Directed by: Michael Gordon
Running time: 103 minutes
Theatrical release: December 25, 1963
Move Over, Darling is a remake of the terrific 1940 comedy ďMy Favorite Wife,Ē starring Cary Grant and Irene Dunn. With every remake, filmmakers strive to achieve a fresh take on an old favorite, trying to create an identity of its own all the while paying homage to the original by trying not to ruin its legacy. Move Over, Darling, starring Doris Day and James Garner, accomplishes this feat and more.
Nicholas Arden (Garner) is ready to move on with his life. Itís been five years since his wifeís tragic plane crash. Her body was never recovered, and it now time to have her declared legally deceased, namely because heís set to marry another woman, Bianca Steele (Polly Bergen) and bigamy was in the 1960ís and still is illegal. The film movie opens with Nick and Bianca petitioning Judge Bryson (Edgar Buchanan) to declare Ellen Arden (Day) dead. They also ask him for a marriage license, with the hope to marry that same day. All is seemingly moving according to plan, but unbeknownst to everyone involved is at the exact time Nick and Bianca are moving along with the future, the past sneaks up on them in the form of Ellen, alive and well and freshly rescued by the US Coast Guard.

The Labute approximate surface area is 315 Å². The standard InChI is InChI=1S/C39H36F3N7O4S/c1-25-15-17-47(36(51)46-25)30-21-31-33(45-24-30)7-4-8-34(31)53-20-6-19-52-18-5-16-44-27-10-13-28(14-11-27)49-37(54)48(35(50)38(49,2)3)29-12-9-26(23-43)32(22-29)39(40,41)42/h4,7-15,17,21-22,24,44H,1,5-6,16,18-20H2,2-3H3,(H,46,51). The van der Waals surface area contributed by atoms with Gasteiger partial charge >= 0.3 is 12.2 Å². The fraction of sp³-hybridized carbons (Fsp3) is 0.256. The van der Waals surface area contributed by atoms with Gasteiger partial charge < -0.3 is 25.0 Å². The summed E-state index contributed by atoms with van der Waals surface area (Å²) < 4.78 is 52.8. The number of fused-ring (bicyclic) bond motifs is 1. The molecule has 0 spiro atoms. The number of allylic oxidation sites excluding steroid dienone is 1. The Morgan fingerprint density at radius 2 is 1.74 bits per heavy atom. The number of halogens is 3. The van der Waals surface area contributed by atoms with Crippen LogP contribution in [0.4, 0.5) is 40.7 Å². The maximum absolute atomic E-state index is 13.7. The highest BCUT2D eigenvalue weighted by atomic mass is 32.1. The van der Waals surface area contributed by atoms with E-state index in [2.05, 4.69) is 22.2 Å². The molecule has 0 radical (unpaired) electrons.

Obviously, with this film having been shot in the 1960ís, there are no cell phones, internet or wireless communication at Ellenís disposal to prepare her loved ones of her pending arrival, so her appearances to everyone are shocking and exhilarating. Her mother-in-law, Grace Arden, played smartly by the much underrated Thelma Ritter, is the first to see Ellen. After the initial shock, Grace soon realizes the many layers of drama Ellenís return will reveal. Ellen and Nick share two daughters, DiDi and Jenny (Leslie Farrell and Pami Lee); how will she incorporate herself back into their lives? How will Nick handle the obvious impossible situation of being married to two women? What will become of Ellen and Nickís marriage? What will become of Bianca?
Move Over, Darling is filled with some the eraís biggest stars of film and television and the actors deliver. The script is humorous, although a little heavy on the slapstick at times. There are surprising, comical twists that keep you engaged. The supporting cast, including Don Knotts (as the shoe store clerk) and Chuck Connors (Adam) often steal scenes. Visually appealing, the set decoration, locations and fashion is decidedly upscale suburban.
Next to Pillow Talk, Move Over, Darling is my favorite Doris Day film and I highly recommend it for light-hearted romance comedy.
*I viewed this film via my personal DVD collection.